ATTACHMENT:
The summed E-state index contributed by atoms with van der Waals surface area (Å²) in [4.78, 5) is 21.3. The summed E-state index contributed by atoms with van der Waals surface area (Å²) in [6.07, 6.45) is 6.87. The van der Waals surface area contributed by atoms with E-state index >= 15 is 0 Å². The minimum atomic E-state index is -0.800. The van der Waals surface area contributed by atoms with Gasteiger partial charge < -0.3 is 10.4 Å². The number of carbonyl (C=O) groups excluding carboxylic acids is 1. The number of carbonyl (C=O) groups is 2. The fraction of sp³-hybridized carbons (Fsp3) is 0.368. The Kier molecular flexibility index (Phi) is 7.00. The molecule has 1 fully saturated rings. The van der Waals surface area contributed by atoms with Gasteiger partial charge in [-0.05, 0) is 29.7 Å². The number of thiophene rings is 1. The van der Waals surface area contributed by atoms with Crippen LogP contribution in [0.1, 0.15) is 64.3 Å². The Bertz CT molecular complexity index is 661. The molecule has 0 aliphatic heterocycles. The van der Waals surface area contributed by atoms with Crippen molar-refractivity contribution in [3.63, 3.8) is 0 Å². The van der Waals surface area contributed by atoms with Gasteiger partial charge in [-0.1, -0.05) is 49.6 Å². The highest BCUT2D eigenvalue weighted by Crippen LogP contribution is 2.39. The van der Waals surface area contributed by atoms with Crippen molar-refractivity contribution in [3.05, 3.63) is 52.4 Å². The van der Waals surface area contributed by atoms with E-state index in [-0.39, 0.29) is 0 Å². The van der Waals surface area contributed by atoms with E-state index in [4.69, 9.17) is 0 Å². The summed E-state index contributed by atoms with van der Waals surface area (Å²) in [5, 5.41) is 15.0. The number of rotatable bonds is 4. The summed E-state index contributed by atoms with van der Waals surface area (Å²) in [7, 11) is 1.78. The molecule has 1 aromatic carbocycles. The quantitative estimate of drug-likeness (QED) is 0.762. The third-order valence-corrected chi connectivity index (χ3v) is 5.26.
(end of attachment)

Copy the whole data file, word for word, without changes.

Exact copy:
The summed E-state index contributed by atoms with van der Waals surface area (Å²) in [4.78, 5) is 21.3. The summed E-state index contributed by atoms with van der Waals surface area (Å²) in [6.07, 6.45) is 6.87. The van der Waals surface area contributed by atoms with E-state index >= 15 is 0 Å². The minimum atomic E-state index is -0.800. The van der Waals surface area contributed by atoms with Gasteiger partial charge < -0.3 is 10.4 Å². The number of carbonyl (C=O) groups excluding carboxylic acids is 1. The number of carbonyl (C=O) groups is 2. The fraction of sp³-hybridized carbons (Fsp3) is 0.368. The Kier molecular flexibility index (Phi) is 7.00. The molecule has 1 fully saturated rings. The van der Waals surface area contributed by atoms with Gasteiger partial charge in [-0.05, 0) is 29.7 Å². The number of thiophene rings is 1. The van der Waals surface area contributed by atoms with Crippen LogP contribution in [0.1, 0.15) is 64.3 Å². The Bertz CT molecular complexity index is 661. The molecule has 0 aliphatic heterocycles. The van der Waals surface area contributed by atoms with Crippen molar-refractivity contribution in [3.63, 3.8) is 0 Å². The van der Waals surface area contributed by atoms with Gasteiger partial charge in [-0.1, -0.05) is 49.6 Å². The highest BCUT2D eigenvalue weighted by Crippen LogP contribution is 2.39. The van der Waals surface area contributed by atoms with Crippen molar-refractivity contribution in [3.05, 3.63) is 52.4 Å². The van der Waals surface area contributed by atoms with E-state index in [-0.39, 0.29) is 0 Å². The van der Waals surface area contributed by atoms with E-state index in [4.69, 9.17) is 0 Å². The summed E-state index contributed by atoms with van der Waals surface area (Å²) in [5, 5.41) is 15.0. The number of rotatable bonds is 4. The summed E-state index contributed by atoms with van der Waals surface area (Å²) in [7, 11) is 1.78. The molecule has 1 aromatic carbocycles. The quantitative estimate of drug-likeness (QED) is 0.762. The third-order valence-corrected chi connectivity index (χ3v) is 5.26.